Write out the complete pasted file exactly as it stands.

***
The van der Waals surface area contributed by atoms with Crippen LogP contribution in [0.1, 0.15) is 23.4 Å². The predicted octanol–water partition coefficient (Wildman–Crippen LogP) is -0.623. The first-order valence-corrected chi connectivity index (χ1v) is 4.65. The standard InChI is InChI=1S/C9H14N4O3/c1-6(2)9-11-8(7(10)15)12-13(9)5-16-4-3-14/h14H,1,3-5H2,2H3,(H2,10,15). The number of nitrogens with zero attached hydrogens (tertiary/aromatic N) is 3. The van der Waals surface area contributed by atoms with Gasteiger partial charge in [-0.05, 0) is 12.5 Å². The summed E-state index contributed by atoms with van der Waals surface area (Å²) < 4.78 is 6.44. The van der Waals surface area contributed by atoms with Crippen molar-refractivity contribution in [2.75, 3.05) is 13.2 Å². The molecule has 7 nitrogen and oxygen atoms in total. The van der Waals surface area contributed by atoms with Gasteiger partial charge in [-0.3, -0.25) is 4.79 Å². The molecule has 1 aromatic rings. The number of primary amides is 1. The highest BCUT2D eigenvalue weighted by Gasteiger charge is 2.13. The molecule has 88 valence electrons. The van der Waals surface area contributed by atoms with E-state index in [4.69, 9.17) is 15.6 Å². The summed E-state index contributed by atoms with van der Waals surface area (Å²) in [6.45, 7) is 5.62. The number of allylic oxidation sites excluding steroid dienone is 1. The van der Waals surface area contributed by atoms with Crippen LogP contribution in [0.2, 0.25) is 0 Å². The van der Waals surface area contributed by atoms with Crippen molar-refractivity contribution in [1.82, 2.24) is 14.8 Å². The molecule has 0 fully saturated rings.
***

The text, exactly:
The van der Waals surface area contributed by atoms with Crippen LogP contribution in [0.1, 0.15) is 23.4 Å². The predicted octanol–water partition coefficient (Wildman–Crippen LogP) is -0.623. The first-order valence-corrected chi connectivity index (χ1v) is 4.65. The standard InChI is InChI=1S/C9H14N4O3/c1-6(2)9-11-8(7(10)15)12-13(9)5-16-4-3-14/h14H,1,3-5H2,2H3,(H2,10,15). The number of nitrogens with zero attached hydrogens (tertiary/aromatic N) is 3. The van der Waals surface area contributed by atoms with Gasteiger partial charge in [-0.05, 0) is 12.5 Å². The summed E-state index contributed by atoms with van der Waals surface area (Å²) < 4.78 is 6.44. The van der Waals surface area contributed by atoms with Crippen molar-refractivity contribution in [2.75, 3.05) is 13.2 Å². The molecule has 7 nitrogen and oxygen atoms in total. The van der Waals surface area contributed by atoms with Gasteiger partial charge in [-0.3, -0.25) is 4.79 Å². The molecule has 1 aromatic rings. The number of primary amides is 1. The highest BCUT2D eigenvalue weighted by Gasteiger charge is 2.13. The molecule has 88 valence electrons. The van der Waals surface area contributed by atoms with E-state index in [4.69, 9.17) is 15.6 Å². The summed E-state index contributed by atoms with van der Waals surface area (Å²) in [6.45, 7) is 5.62. The number of allylic oxidation sites excluding steroid dienone is 1. The van der Waals surface area contributed by atoms with Crippen LogP contribution in [0.2, 0.25) is 0 Å². The van der Waals surface area contributed by atoms with Crippen molar-refractivity contribution in [1.82, 2.24) is 14.8 Å². The molecule has 0 fully saturated rings.